Adams House Residence Hall Plagued by Monthslong String of Vandalism


Adams House’s Hampden Hall has been plagued by a string of vandalism — ranging from racist language and crude drawings to defaced photos and targeted notes — since at least last October.

Students who live in Hampden Hall, a six-floor swing housing complex located above the Harvard Bookstore, have reported ongoing graffiti and offensive notes left in the elevator and on bulletin boards, windowsills, and walls. Though the acts have been reported on multiple floors, they have been mostly concentrated on the third floor.

In a Wednesday email to Adams House residents, Faculty Deans Mercedes C. “Mercy” Becerra ’91 and Salmaan A. Keshavjee and Resident Dean Charles “Chip” Lockwood called the repeated acts “completely unacceptable” and “antithetical” to house expectations.

“We will continue to do everything we can to stop this, and anyone found responsible will face immediate disciplinary action,” they wrote.


The faculty deans also wrote that they had filed a report with the Harvard University Police Department and increased the presence of Securitas guards in the hall. Per HUPD records, the report was filed on Tuesday to investigate vandalism dating back to Oct. 1 of last year.

HUPD spokesperson Steven G. Catalano wrote that the graffiti and tagging filed in the report were “not bias-related,” and Tuesday night was the first time vandalism had been officially reported to the department.

Residents say that the vandalism has persisted over the course of several months. Hampden third-floor resident Emily E. Sanchez ’23 said she saw and crossed out the phrase “N-WORD,” in reference to the racist slur, written on a windowsill earlier this semester.

Last fall, residents on multiple floors noticed that their name tags had disappeared from their doors. Some name tags were crumpled in a pile and left on the first floor, per a November email resident tutors sent to their entryway.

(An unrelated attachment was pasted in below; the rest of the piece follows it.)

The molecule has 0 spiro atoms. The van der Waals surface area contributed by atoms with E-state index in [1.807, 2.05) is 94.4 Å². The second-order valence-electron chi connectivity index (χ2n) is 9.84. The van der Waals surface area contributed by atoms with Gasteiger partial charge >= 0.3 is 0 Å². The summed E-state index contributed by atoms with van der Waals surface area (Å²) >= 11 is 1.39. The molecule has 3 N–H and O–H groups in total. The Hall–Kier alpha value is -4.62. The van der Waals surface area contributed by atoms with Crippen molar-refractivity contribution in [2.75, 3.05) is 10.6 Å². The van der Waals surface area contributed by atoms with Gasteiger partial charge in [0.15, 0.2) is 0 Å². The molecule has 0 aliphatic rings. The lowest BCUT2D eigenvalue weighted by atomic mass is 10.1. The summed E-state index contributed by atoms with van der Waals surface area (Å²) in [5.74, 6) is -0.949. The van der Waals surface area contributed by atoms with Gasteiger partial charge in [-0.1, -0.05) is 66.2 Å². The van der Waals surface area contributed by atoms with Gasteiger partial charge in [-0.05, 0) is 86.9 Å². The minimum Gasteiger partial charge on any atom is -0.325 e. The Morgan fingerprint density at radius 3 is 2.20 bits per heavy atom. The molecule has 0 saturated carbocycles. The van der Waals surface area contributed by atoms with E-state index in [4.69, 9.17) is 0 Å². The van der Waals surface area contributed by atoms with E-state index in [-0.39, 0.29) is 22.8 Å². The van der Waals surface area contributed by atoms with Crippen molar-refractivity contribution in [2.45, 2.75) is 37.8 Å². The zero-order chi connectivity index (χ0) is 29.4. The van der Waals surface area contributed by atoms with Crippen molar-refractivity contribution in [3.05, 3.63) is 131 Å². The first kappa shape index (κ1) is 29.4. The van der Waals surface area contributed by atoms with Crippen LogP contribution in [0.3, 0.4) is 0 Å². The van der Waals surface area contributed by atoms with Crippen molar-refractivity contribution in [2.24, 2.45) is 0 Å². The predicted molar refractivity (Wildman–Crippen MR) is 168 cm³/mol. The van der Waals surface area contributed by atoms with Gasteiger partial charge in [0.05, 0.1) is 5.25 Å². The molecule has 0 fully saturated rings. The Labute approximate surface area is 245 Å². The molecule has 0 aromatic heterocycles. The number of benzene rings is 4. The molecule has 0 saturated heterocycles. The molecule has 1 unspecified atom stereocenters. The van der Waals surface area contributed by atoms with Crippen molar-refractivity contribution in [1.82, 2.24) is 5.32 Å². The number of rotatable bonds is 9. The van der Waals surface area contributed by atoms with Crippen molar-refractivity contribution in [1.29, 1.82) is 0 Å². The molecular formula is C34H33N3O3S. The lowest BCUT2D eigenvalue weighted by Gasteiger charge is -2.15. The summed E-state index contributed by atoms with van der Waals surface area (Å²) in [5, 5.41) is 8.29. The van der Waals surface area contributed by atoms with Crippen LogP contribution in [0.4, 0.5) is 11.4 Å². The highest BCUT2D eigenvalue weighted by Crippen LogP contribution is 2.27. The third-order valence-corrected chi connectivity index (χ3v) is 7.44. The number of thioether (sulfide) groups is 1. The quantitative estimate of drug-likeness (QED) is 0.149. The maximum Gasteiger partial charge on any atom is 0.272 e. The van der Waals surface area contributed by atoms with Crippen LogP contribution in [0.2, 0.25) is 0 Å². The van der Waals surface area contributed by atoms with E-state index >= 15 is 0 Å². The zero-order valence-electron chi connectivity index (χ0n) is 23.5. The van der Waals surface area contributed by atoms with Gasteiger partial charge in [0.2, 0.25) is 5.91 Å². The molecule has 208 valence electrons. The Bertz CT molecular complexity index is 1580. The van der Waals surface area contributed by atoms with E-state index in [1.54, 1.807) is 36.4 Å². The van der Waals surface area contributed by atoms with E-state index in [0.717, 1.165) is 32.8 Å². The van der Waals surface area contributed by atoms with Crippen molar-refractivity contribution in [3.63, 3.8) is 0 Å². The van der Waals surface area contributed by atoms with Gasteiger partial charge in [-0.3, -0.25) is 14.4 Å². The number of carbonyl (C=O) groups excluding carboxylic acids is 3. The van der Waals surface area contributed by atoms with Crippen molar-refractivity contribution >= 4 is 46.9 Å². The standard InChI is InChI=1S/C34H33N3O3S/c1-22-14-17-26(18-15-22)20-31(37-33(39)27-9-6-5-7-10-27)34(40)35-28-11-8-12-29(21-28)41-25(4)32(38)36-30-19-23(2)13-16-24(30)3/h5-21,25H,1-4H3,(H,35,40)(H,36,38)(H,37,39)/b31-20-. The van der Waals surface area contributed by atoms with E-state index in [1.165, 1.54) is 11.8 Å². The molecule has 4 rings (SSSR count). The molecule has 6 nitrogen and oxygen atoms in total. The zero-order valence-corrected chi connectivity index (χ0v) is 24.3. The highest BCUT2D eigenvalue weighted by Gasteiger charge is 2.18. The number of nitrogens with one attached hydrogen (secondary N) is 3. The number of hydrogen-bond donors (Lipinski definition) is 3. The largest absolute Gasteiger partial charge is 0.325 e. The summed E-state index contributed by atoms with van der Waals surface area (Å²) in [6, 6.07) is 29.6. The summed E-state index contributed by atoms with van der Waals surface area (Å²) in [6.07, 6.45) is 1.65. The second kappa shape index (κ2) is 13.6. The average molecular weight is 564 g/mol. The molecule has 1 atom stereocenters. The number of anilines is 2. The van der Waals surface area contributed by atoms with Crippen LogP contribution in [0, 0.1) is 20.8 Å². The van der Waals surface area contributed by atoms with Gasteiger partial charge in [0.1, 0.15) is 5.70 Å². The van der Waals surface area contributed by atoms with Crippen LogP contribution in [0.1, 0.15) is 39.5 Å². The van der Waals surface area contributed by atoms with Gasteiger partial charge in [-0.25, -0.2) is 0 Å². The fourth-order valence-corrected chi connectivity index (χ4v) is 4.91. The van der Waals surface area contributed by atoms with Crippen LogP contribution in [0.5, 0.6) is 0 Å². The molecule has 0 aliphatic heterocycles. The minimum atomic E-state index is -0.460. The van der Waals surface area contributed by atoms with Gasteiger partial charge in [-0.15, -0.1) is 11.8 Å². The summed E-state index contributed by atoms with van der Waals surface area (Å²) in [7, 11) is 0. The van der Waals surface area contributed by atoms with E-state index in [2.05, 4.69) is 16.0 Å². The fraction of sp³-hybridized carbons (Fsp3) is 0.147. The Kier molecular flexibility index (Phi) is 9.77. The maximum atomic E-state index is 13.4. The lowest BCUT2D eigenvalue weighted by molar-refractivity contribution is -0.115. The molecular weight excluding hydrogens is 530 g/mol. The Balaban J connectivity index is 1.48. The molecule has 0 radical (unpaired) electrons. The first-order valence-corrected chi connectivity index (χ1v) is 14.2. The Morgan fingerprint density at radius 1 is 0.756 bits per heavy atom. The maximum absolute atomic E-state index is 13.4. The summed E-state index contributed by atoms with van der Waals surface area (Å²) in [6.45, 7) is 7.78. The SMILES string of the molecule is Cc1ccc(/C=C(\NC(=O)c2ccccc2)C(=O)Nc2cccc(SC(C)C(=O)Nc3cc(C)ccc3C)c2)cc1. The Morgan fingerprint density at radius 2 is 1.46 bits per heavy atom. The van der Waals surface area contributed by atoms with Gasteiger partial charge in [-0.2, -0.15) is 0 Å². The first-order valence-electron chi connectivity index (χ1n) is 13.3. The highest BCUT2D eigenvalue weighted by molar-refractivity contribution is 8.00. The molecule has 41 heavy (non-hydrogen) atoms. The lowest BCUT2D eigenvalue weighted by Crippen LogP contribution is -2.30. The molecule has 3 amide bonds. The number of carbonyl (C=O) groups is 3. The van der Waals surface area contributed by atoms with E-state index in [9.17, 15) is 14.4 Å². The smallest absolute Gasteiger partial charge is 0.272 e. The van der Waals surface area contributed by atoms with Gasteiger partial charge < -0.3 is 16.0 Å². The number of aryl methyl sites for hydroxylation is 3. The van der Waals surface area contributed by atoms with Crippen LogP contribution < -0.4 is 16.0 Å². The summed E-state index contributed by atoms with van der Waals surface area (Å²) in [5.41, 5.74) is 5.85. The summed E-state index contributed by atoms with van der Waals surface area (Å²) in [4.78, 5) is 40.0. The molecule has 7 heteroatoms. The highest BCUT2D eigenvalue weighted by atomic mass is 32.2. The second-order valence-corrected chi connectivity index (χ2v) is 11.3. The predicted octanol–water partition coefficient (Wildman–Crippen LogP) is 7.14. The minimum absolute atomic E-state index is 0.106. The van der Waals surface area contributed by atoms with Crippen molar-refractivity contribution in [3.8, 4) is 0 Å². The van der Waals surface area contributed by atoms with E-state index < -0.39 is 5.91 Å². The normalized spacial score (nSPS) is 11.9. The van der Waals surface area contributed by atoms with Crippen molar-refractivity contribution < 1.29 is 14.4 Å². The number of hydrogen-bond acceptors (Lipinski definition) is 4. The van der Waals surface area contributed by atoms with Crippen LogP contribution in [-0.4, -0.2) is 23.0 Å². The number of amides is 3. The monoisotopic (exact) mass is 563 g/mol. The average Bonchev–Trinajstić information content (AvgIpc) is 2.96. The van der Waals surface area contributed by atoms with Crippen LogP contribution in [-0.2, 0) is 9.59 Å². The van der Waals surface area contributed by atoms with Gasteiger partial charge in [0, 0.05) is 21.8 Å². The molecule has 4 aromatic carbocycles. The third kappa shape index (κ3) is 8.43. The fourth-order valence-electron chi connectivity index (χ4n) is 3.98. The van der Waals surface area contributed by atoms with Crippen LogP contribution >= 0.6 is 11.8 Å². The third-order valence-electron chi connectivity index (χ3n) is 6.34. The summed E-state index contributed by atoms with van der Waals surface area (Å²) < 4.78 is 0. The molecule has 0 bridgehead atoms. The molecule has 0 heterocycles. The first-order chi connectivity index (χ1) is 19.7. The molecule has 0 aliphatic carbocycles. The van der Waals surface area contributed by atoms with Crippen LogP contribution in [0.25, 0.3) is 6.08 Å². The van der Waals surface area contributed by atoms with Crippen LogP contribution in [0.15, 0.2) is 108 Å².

Fifth-floor resident Emma F. Kearney ’22 wrote in an email that she found the disappearance of her nametag “odd,” but did not originally assume it was an act of vandalism.

Then, the acts began to “escalate,” Sanchez said, to graffiti akin to what “middle school teenage boys” might draw.

Throughout last semester, Sanchez said she noticed phallic drawings and crude language written on the elevator and third-floor bulletin board, where tutors had provided markers for students to leave notes.

Overnight on Dec. 10, several bulletin boards were torn down and a picture of the third-floor resident tutors and their family was stolen and defaced. Earlier that week, on the sixth floor, flyers were removed from a bulletin board and strewn about the ground.

On Dec. 13, Becerra, Keshavjee, and Lockwood penned an email to Hampden residents calling the acts of vandalism “unacceptable” and “insulting” and implored the perpetrators to stop.

“Adams House is far more than a collection of remarkable buildings. It is our home, and this type of behavior should not be accepted by any of us,” they wrote.


Some of the acts appeared to be targeted at a third-floor resident. Victor A. Rangel ’23, said he noticed comments written on bulletin boards targeting him by name in November. The first note asked him to “open a window,” which Rangel said insinuated he had been smoking in his dorm.

Rangel, who said he does not smoke, wrote below the note saying so. A flurry of notes later, including some defending Rangel, a bulletin board note that said “We beat Yale” was altered to say “We beat Victor.”

Then, again in early February, the words “Fuck yu” were added to a note on the bulletin board that originally contained a message of support — Victor’s name with a drawing of a heart.

Rangel said he believes the targeted notes could be partially “rooted in xenophobia or racism.”

“There’s at least 15 people living on our floor,” Rangel said. “So the fact that someone would assume that I, as the only Latino man living on the floor, am the one smoking at the entryway is crazy to me.”

Elizabeth I. Ogolo ’24, a Hampden resident, said the note “felt like a racially-motivated accusation.”

In response to the ongoing vandalism, some Adams entryways began the spring semester with meetings discussing communal living norms, according to tutor emails. The Adams House faculty deans also hosted a gathering Thursday.

In a Wednesday statement emailed to The Crimson, Becerra and Keshavjee, the Adams faculty deans, deplored the acts as “deeply hurtful” to Adams residents.

Some Adams residents said the incidents have changed their perception of safety in the entryway.

“Knowing that there are people of color on my floor, knowing that my proctors are Black people, knowing that I’m a Black person, knowing that the only people that seem to rarely be victimized in a lot of these situations happen to be white leaves a terrible taste in my mouth,” Ogolo said.

Sanchez, who recently applied to transfer out of Adams, said ongoing vandalism was a factor in her decision.

“I have no idea why anybody is doing it, don't know who it is,” Sanchez said. “All I know is that it’s kind of annoying. It’s annoying and insensitive, and it doesn’t make Hampden feel like an entryway or like a home.”

—Staff writer Christine Mui can be reached at Follow her on Twitter @MuiChristine.

—Staff writer Leah J. Teichholtz can be reached at Follow her on Twitter @LeahTeichholtz.